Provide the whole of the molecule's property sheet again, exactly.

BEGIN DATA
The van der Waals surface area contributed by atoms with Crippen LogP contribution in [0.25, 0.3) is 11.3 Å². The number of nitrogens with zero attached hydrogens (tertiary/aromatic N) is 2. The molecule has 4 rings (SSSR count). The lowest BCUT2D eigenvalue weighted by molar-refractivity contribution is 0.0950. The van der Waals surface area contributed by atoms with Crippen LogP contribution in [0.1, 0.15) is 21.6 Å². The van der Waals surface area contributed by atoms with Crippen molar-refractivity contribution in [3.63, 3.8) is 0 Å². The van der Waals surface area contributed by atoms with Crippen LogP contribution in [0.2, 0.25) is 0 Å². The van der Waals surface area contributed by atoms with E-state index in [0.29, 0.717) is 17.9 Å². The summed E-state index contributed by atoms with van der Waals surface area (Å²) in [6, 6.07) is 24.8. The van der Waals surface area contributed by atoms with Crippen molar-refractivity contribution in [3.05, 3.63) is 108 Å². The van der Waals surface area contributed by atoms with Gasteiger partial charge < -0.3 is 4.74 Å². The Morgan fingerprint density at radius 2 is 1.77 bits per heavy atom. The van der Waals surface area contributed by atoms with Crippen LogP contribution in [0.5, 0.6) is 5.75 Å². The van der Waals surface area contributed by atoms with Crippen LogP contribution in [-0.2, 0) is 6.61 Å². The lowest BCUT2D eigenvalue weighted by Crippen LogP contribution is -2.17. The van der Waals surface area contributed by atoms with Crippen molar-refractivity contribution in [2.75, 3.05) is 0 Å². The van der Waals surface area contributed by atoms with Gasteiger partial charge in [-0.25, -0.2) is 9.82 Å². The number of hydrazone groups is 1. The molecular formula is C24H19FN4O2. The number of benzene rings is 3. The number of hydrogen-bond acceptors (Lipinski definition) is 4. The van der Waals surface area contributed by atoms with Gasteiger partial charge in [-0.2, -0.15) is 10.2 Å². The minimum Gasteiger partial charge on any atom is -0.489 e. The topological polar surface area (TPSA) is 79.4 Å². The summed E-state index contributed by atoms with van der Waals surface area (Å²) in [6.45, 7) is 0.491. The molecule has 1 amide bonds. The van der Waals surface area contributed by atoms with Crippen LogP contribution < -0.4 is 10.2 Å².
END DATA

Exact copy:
The van der Waals surface area contributed by atoms with Crippen LogP contribution in [0.25, 0.3) is 11.3 Å². The number of nitrogens with zero attached hydrogens (tertiary/aromatic N) is 2. The molecule has 4 rings (SSSR count). The lowest BCUT2D eigenvalue weighted by molar-refractivity contribution is 0.0950. The van der Waals surface area contributed by atoms with Crippen LogP contribution in [0.1, 0.15) is 21.6 Å². The van der Waals surface area contributed by atoms with Crippen molar-refractivity contribution in [3.63, 3.8) is 0 Å². The van der Waals surface area contributed by atoms with Crippen LogP contribution in [0.2, 0.25) is 0 Å². The van der Waals surface area contributed by atoms with E-state index in [0.29, 0.717) is 17.9 Å². The summed E-state index contributed by atoms with van der Waals surface area (Å²) in [6, 6.07) is 24.8. The van der Waals surface area contributed by atoms with Crippen molar-refractivity contribution in [3.05, 3.63) is 108 Å². The van der Waals surface area contributed by atoms with Gasteiger partial charge < -0.3 is 4.74 Å². The Morgan fingerprint density at radius 2 is 1.77 bits per heavy atom. The van der Waals surface area contributed by atoms with Crippen LogP contribution in [0.5, 0.6) is 5.75 Å². The van der Waals surface area contributed by atoms with Crippen LogP contribution in [-0.2, 0) is 6.61 Å². The lowest BCUT2D eigenvalue weighted by Crippen LogP contribution is -2.17. The van der Waals surface area contributed by atoms with Crippen molar-refractivity contribution in [2.75, 3.05) is 0 Å². The van der Waals surface area contributed by atoms with Gasteiger partial charge in [-0.25, -0.2) is 9.82 Å². The number of hydrazone groups is 1. The molecular formula is C24H19FN4O2. The number of benzene rings is 3. The number of hydrogen-bond acceptors (Lipinski definition) is 4. The van der Waals surface area contributed by atoms with Gasteiger partial charge in [-0.2, -0.15) is 10.2 Å². The minimum Gasteiger partial charge on any atom is -0.489 e. The topological polar surface area (TPSA) is 79.4 Å². The summed E-state index contributed by atoms with van der Waals surface area (Å²) in [6.45, 7) is 0.491. The molecule has 1 amide bonds. The van der Waals surface area contributed by atoms with Crippen LogP contribution < -0.4 is 10.2 Å².